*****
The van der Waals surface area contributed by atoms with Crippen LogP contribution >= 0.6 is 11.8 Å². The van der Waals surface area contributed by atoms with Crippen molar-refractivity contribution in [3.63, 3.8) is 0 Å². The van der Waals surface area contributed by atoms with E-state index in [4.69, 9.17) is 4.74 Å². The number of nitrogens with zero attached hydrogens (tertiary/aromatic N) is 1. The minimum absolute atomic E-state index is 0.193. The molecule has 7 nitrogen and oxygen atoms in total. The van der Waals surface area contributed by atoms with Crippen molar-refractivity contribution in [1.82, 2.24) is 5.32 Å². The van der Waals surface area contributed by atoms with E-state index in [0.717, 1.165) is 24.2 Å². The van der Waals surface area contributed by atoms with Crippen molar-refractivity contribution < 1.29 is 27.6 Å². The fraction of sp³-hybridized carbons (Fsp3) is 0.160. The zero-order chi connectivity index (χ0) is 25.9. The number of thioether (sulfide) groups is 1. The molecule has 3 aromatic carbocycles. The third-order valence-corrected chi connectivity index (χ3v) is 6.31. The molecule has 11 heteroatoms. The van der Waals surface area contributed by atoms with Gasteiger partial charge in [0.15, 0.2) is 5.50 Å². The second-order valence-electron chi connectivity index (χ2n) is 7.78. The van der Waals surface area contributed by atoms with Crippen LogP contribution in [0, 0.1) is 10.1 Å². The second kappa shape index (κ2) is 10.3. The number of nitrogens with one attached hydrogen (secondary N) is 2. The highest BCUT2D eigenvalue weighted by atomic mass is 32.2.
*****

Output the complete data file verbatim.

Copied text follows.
The van der Waals surface area contributed by atoms with Crippen LogP contribution >= 0.6 is 11.8 Å². The van der Waals surface area contributed by atoms with Crippen molar-refractivity contribution in [3.63, 3.8) is 0 Å². The van der Waals surface area contributed by atoms with E-state index in [4.69, 9.17) is 4.74 Å². The number of nitrogens with zero attached hydrogens (tertiary/aromatic N) is 1. The minimum absolute atomic E-state index is 0.193. The molecule has 7 nitrogen and oxygen atoms in total. The van der Waals surface area contributed by atoms with Crippen molar-refractivity contribution in [1.82, 2.24) is 5.32 Å². The van der Waals surface area contributed by atoms with E-state index in [0.717, 1.165) is 24.2 Å². The van der Waals surface area contributed by atoms with Crippen molar-refractivity contribution < 1.29 is 27.6 Å². The fraction of sp³-hybridized carbons (Fsp3) is 0.160. The zero-order chi connectivity index (χ0) is 25.9. The number of thioether (sulfide) groups is 1. The molecule has 3 aromatic carbocycles. The third-order valence-corrected chi connectivity index (χ3v) is 6.31. The molecule has 11 heteroatoms. The van der Waals surface area contributed by atoms with Gasteiger partial charge in [0.15, 0.2) is 5.50 Å². The second-order valence-electron chi connectivity index (χ2n) is 7.78. The van der Waals surface area contributed by atoms with Crippen LogP contribution in [0, 0.1) is 10.1 Å². The second kappa shape index (κ2) is 10.3. The number of nitrogens with one attached hydrogen (secondary N) is 2. The highest BCUT2D eigenvalue weighted by atomic mass is 32.2.